How to Apply

The Challenge

USAID, the Government of Norway, the Bill & Melinda Gates Foundation, Grand Challenges Canada, and DFID have joined together to launch Saving Lives at Birth: A Grand Challenge for Development, to find the tools and approaches to help the mothers and newborns during their most vulnerable hours.

We seek groundbreaking prevention and treatment approaches for pregnant women and newborns in poor, hard-to-reach communities around the time of delivery. 

This is the period when the majority of maternal and newborn deaths occur and the population that has been the most difficult to reach.

We seek innovative ideas that can leapfrog conventional approaches in three main domains: (1) technology; (2) service delivery; and (3) “demand side” innovation that empowers pregnant women and their families to practice healthy behaviors and be aware of and access health care during pregnancy, childbirth and the early postnatal period, especially the first two days after birth.

Seeking Breakthroughs

Significant breakthroughs in innovation often come about when new ideas and disciplines are applied to long-entrenched problems.  New technologies and approaches transform insurmountable development challenges into solvable problems. To harness this ingenuity, we encourage partnerships that bring together diverse expertise from non-traditional partners. And to foster sustainability, we encourage the private sector to bring their expertise and experience to bear on these problems. 

How It Works

Five partners - USAID, the Government of Norway, the Bill & Melinda Gates Foundation, Grand Challenges Canada, and DFID -  came together to support this single challenge. The World Bank is also an affiliate of this program. Projects will be jointly selected through a unified application process. Successful innovators will be funded and managed independently by one of two funding mechanisms – pooled resources from USAID, the Bill & Melinda Gates Foundation, and the Government of Norway, or Grand Challenges Canada – and supported collectively as a community of innovators by all five partners.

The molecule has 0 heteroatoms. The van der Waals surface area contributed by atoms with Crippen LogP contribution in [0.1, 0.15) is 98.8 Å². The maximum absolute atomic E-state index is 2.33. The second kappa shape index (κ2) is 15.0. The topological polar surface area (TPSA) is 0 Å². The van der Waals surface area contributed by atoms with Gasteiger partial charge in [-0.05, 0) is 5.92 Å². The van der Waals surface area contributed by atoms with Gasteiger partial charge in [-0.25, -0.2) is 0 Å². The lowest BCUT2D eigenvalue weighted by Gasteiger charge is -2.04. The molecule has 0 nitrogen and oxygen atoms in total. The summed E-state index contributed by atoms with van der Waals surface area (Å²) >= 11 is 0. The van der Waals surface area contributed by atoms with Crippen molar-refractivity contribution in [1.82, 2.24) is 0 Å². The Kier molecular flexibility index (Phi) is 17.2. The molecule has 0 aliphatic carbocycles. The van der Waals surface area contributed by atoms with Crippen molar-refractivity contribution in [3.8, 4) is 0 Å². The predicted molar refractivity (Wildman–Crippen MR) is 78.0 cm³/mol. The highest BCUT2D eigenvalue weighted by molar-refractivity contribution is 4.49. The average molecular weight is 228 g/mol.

Building a Community of Innovators

Partners will work with this community to foster learning and continued innovation.  Awardees will receive support and networking assistance from each of the partners, engage with other innovators, and participate in high-level meetings including the Bill & Melinda Gates Foundation’s annual Grand Challenge meetings.

Types of Grants

We will invest in a portfolio of projects.  Through this portfolio, we will seek groundbreaking innovations by:

  • Providing seed funds to support the development and validation of ideas capable of impacting health outcomes for pregnant women and their babies in low-resource settings; and
  • Provding transition to scale funds to develop, refine, and rigoursly test the impact of integrated solutions that have previously measured promising health outcomes in a controlled or limited setting and have the potential to credibly scale to improve the lives of millions of pregnant women and newborns in multiple countries.  Transition funding is limited to integrated solutions that unite technology, service delivery, and demand. 

Key Features

  • A brief application.
  • Rapid turnaround time. We aim to select grants within 5 months from the proposal submission deadline.
  • Opportunities for shared learning and collaboration among innovators, funders and other public health experts.
  • A review process designed to identify potentially groundbreaking ideas that show great promise. 

What We’re Looking For

Interventions that:

  • Increase access to primary health care for women and newborns by at least 50%;
  • Substantially improve the quality of care as measured by health outcomes; and
  • Lead to improved and sustained healthy behavior.

Solutions Should

  • Be "off the beaten track," daring in premise, and clearly differentiated from standard practice; 
  • Enhance uptake, acceptability and provide for sustained use;
  • Enable or provide for low-cost solutions;
  • Have a strong likelihood of achieving a substantial impact on one or more important adverse maternal, fetal, or neonatal health conditions;
  • Be scalable in resource-poor settings;
  • Be able to be monitored, measured and evaluated.